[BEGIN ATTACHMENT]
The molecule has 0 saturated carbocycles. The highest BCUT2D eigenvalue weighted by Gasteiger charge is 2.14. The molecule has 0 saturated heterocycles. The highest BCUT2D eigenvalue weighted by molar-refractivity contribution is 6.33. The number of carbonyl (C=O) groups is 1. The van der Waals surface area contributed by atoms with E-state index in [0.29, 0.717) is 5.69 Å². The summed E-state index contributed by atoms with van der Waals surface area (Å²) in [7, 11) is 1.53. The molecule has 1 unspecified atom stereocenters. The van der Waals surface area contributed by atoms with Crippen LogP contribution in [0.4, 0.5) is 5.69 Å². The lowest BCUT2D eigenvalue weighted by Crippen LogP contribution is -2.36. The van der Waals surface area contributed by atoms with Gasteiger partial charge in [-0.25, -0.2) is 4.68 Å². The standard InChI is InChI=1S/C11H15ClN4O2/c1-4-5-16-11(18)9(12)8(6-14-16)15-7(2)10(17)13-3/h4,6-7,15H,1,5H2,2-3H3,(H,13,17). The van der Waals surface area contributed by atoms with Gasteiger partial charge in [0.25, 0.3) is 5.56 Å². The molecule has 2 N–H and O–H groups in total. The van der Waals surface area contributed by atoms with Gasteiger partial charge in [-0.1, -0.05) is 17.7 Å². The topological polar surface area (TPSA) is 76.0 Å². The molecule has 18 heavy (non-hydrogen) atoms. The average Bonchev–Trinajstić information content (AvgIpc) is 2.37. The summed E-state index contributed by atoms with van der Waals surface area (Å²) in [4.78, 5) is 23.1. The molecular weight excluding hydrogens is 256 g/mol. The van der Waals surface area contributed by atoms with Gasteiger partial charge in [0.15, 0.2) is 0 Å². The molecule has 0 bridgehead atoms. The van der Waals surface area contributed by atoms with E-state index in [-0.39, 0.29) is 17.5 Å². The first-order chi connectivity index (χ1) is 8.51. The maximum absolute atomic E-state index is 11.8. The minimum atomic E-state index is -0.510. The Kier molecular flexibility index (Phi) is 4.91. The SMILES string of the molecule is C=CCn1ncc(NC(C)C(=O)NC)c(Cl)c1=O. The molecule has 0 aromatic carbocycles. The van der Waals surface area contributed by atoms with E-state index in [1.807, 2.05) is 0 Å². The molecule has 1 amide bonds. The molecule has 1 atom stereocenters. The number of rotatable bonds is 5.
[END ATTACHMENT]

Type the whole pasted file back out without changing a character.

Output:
The molecule has 0 saturated carbocycles. The highest BCUT2D eigenvalue weighted by Gasteiger charge is 2.14. The molecule has 0 saturated heterocycles. The highest BCUT2D eigenvalue weighted by molar-refractivity contribution is 6.33. The number of carbonyl (C=O) groups is 1. The van der Waals surface area contributed by atoms with E-state index in [0.29, 0.717) is 5.69 Å². The summed E-state index contributed by atoms with van der Waals surface area (Å²) in [7, 11) is 1.53. The molecule has 1 unspecified atom stereocenters. The van der Waals surface area contributed by atoms with Crippen LogP contribution in [0.4, 0.5) is 5.69 Å². The lowest BCUT2D eigenvalue weighted by Crippen LogP contribution is -2.36. The van der Waals surface area contributed by atoms with Gasteiger partial charge in [-0.25, -0.2) is 4.68 Å². The standard InChI is InChI=1S/C11H15ClN4O2/c1-4-5-16-11(18)9(12)8(6-14-16)15-7(2)10(17)13-3/h4,6-7,15H,1,5H2,2-3H3,(H,13,17). The van der Waals surface area contributed by atoms with Gasteiger partial charge in [0.25, 0.3) is 5.56 Å². The molecule has 2 N–H and O–H groups in total. The van der Waals surface area contributed by atoms with Gasteiger partial charge in [-0.1, -0.05) is 17.7 Å². The topological polar surface area (TPSA) is 76.0 Å². The molecule has 18 heavy (non-hydrogen) atoms. The average Bonchev–Trinajstić information content (AvgIpc) is 2.37. The summed E-state index contributed by atoms with van der Waals surface area (Å²) in [4.78, 5) is 23.1. The molecular weight excluding hydrogens is 256 g/mol. The van der Waals surface area contributed by atoms with Gasteiger partial charge in [0.15, 0.2) is 0 Å². The molecule has 0 bridgehead atoms. The van der Waals surface area contributed by atoms with E-state index in [-0.39, 0.29) is 17.5 Å². The first-order chi connectivity index (χ1) is 8.51. The maximum absolute atomic E-state index is 11.8. The minimum atomic E-state index is -0.510. The Kier molecular flexibility index (Phi) is 4.91. The SMILES string of the molecule is C=CCn1ncc(NC(C)C(=O)NC)c(Cl)c1=O. The molecule has 0 aromatic carbocycles. The van der Waals surface area contributed by atoms with E-state index in [1.807, 2.05) is 0 Å². The molecule has 1 amide bonds. The molecule has 1 atom stereocenters. The number of rotatable bonds is 5.